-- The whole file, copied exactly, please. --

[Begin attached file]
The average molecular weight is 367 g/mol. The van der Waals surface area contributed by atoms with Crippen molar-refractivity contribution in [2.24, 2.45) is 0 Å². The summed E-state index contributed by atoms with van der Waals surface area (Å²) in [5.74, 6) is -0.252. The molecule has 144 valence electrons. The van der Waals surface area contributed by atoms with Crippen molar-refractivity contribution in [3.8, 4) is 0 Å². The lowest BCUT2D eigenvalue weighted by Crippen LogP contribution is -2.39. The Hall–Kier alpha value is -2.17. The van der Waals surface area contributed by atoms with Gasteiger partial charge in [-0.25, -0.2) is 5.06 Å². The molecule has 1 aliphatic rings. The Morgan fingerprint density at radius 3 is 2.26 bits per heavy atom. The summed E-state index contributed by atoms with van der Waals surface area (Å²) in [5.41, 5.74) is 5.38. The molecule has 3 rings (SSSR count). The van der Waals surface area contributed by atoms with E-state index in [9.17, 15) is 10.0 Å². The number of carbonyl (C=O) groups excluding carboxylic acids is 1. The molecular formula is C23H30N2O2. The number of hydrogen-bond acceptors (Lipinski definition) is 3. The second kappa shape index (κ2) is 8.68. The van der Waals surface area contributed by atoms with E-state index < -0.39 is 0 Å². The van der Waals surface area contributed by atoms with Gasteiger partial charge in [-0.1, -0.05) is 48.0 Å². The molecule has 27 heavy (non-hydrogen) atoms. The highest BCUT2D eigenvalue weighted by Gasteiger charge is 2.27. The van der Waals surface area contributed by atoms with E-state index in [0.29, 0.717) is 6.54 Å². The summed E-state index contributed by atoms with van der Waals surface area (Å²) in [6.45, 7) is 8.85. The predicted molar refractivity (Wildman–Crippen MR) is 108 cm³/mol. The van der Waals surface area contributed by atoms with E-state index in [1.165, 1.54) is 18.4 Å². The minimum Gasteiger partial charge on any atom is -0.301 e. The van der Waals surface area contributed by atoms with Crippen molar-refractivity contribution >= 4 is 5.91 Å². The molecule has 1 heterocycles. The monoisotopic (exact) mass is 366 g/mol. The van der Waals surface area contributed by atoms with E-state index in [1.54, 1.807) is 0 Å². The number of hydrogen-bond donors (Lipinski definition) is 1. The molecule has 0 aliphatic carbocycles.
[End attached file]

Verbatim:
The average molecular weight is 367 g/mol. The van der Waals surface area contributed by atoms with Crippen molar-refractivity contribution in [2.24, 2.45) is 0 Å². The summed E-state index contributed by atoms with van der Waals surface area (Å²) in [5.74, 6) is -0.252. The molecule has 144 valence electrons. The van der Waals surface area contributed by atoms with Crippen molar-refractivity contribution in [3.8, 4) is 0 Å². The lowest BCUT2D eigenvalue weighted by Crippen LogP contribution is -2.39. The Hall–Kier alpha value is -2.17. The van der Waals surface area contributed by atoms with Gasteiger partial charge in [-0.25, -0.2) is 5.06 Å². The molecule has 1 aliphatic rings. The Morgan fingerprint density at radius 3 is 2.26 bits per heavy atom. The summed E-state index contributed by atoms with van der Waals surface area (Å²) in [5.41, 5.74) is 5.38. The molecule has 3 rings (SSSR count). The van der Waals surface area contributed by atoms with E-state index in [9.17, 15) is 10.0 Å². The number of carbonyl (C=O) groups excluding carboxylic acids is 1. The molecular formula is C23H30N2O2. The number of hydrogen-bond acceptors (Lipinski definition) is 3. The second kappa shape index (κ2) is 8.68. The van der Waals surface area contributed by atoms with E-state index < -0.39 is 0 Å². The van der Waals surface area contributed by atoms with Gasteiger partial charge in [-0.1, -0.05) is 48.0 Å². The molecule has 27 heavy (non-hydrogen) atoms. The highest BCUT2D eigenvalue weighted by Gasteiger charge is 2.27. The van der Waals surface area contributed by atoms with E-state index in [0.29, 0.717) is 6.54 Å². The summed E-state index contributed by atoms with van der Waals surface area (Å²) in [6.45, 7) is 8.85. The predicted molar refractivity (Wildman–Crippen MR) is 108 cm³/mol. The van der Waals surface area contributed by atoms with E-state index in [1.165, 1.54) is 18.4 Å². The minimum Gasteiger partial charge on any atom is -0.301 e. The van der Waals surface area contributed by atoms with Crippen molar-refractivity contribution >= 4 is 5.91 Å². The molecule has 1 heterocycles. The monoisotopic (exact) mass is 366 g/mol. The van der Waals surface area contributed by atoms with E-state index in [1.54, 1.807) is 0 Å². The number of hydrogen-bond donors (Lipinski definition) is 1. The molecule has 0 aliphatic carbocycles.